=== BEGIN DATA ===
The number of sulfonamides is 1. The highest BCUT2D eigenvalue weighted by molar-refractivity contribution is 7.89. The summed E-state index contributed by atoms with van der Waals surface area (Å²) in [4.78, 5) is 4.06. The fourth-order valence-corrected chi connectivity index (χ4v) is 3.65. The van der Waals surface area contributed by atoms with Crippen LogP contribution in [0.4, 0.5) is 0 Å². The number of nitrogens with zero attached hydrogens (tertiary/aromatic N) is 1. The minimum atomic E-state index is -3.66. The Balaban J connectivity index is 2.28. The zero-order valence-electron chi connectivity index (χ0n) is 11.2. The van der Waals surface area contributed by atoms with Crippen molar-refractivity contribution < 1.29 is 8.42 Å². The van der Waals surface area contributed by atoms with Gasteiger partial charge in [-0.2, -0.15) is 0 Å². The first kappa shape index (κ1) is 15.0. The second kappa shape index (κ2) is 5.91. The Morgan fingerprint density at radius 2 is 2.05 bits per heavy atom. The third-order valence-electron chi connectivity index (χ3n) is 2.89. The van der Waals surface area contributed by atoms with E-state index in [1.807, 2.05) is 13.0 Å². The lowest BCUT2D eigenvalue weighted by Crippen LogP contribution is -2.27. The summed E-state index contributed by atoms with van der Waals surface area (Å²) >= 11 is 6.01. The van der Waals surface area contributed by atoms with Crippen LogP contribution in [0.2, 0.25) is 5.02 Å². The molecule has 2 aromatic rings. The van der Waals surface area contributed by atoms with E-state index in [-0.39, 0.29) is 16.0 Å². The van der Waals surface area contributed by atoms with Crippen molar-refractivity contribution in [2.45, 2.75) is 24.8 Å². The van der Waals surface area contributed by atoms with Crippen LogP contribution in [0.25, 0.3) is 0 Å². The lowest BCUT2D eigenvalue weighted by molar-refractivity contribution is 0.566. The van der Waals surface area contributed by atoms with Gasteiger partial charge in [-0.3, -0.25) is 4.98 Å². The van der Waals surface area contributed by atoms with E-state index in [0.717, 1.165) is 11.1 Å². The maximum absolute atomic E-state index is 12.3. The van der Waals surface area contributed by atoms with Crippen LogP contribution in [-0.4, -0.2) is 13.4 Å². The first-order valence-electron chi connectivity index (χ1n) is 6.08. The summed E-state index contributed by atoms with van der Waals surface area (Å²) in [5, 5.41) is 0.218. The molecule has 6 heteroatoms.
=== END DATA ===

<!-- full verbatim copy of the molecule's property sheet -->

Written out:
The number of sulfonamides is 1. The highest BCUT2D eigenvalue weighted by molar-refractivity contribution is 7.89. The summed E-state index contributed by atoms with van der Waals surface area (Å²) in [4.78, 5) is 4.06. The fourth-order valence-corrected chi connectivity index (χ4v) is 3.65. The van der Waals surface area contributed by atoms with Crippen LogP contribution in [0.4, 0.5) is 0 Å². The number of nitrogens with zero attached hydrogens (tertiary/aromatic N) is 1. The minimum atomic E-state index is -3.66. The Balaban J connectivity index is 2.28. The zero-order valence-electron chi connectivity index (χ0n) is 11.2. The van der Waals surface area contributed by atoms with Crippen molar-refractivity contribution < 1.29 is 8.42 Å². The van der Waals surface area contributed by atoms with Gasteiger partial charge in [-0.2, -0.15) is 0 Å². The first kappa shape index (κ1) is 15.0. The second kappa shape index (κ2) is 5.91. The Morgan fingerprint density at radius 2 is 2.05 bits per heavy atom. The third-order valence-electron chi connectivity index (χ3n) is 2.89. The van der Waals surface area contributed by atoms with E-state index in [1.807, 2.05) is 13.0 Å². The lowest BCUT2D eigenvalue weighted by Crippen LogP contribution is -2.27. The summed E-state index contributed by atoms with van der Waals surface area (Å²) >= 11 is 6.01. The van der Waals surface area contributed by atoms with Crippen LogP contribution in [0.2, 0.25) is 5.02 Å². The molecule has 2 aromatic rings. The van der Waals surface area contributed by atoms with E-state index in [-0.39, 0.29) is 16.0 Å². The van der Waals surface area contributed by atoms with Crippen molar-refractivity contribution in [2.45, 2.75) is 24.8 Å². The van der Waals surface area contributed by atoms with Crippen LogP contribution in [0.25, 0.3) is 0 Å². The lowest BCUT2D eigenvalue weighted by molar-refractivity contribution is 0.566. The van der Waals surface area contributed by atoms with Gasteiger partial charge in [-0.3, -0.25) is 4.98 Å². The van der Waals surface area contributed by atoms with E-state index in [0.717, 1.165) is 11.1 Å². The maximum absolute atomic E-state index is 12.3. The van der Waals surface area contributed by atoms with Crippen LogP contribution in [-0.4, -0.2) is 13.4 Å². The first-order valence-electron chi connectivity index (χ1n) is 6.08. The summed E-state index contributed by atoms with van der Waals surface area (Å²) in [5, 5.41) is 0.218. The molecule has 6 heteroatoms.